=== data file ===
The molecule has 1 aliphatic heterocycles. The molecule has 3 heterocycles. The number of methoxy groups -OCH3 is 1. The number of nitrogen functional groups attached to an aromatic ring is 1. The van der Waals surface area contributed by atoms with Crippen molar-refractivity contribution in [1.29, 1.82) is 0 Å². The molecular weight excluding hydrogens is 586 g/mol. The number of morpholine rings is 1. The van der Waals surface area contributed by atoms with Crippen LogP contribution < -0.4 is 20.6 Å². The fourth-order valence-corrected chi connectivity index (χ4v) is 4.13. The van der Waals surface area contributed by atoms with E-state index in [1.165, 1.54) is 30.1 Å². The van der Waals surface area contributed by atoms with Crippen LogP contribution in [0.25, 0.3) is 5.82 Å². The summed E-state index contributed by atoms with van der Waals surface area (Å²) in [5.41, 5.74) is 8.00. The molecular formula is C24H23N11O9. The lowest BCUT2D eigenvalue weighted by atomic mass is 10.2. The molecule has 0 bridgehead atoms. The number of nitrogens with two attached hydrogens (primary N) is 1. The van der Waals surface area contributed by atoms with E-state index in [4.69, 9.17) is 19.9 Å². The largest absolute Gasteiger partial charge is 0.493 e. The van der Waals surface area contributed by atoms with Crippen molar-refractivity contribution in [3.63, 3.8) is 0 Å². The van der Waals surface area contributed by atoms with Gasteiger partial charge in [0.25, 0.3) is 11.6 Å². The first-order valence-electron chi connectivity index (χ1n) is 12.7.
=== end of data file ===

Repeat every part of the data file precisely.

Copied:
The molecule has 1 aliphatic heterocycles. The molecule has 3 heterocycles. The number of methoxy groups -OCH3 is 1. The number of nitrogen functional groups attached to an aromatic ring is 1. The van der Waals surface area contributed by atoms with Crippen molar-refractivity contribution in [1.29, 1.82) is 0 Å². The molecular weight excluding hydrogens is 586 g/mol. The number of morpholine rings is 1. The van der Waals surface area contributed by atoms with Crippen LogP contribution < -0.4 is 20.6 Å². The fourth-order valence-corrected chi connectivity index (χ4v) is 4.13. The van der Waals surface area contributed by atoms with E-state index in [1.165, 1.54) is 30.1 Å². The van der Waals surface area contributed by atoms with Crippen LogP contribution in [0.25, 0.3) is 5.82 Å². The summed E-state index contributed by atoms with van der Waals surface area (Å²) in [5.41, 5.74) is 8.00. The molecular formula is C24H23N11O9. The lowest BCUT2D eigenvalue weighted by atomic mass is 10.2. The molecule has 0 bridgehead atoms. The number of nitrogens with two attached hydrogens (primary N) is 1. The van der Waals surface area contributed by atoms with E-state index in [4.69, 9.17) is 19.9 Å². The largest absolute Gasteiger partial charge is 0.493 e. The van der Waals surface area contributed by atoms with Crippen molar-refractivity contribution in [3.63, 3.8) is 0 Å². The van der Waals surface area contributed by atoms with Gasteiger partial charge in [0.25, 0.3) is 11.6 Å². The first-order valence-electron chi connectivity index (χ1n) is 12.7.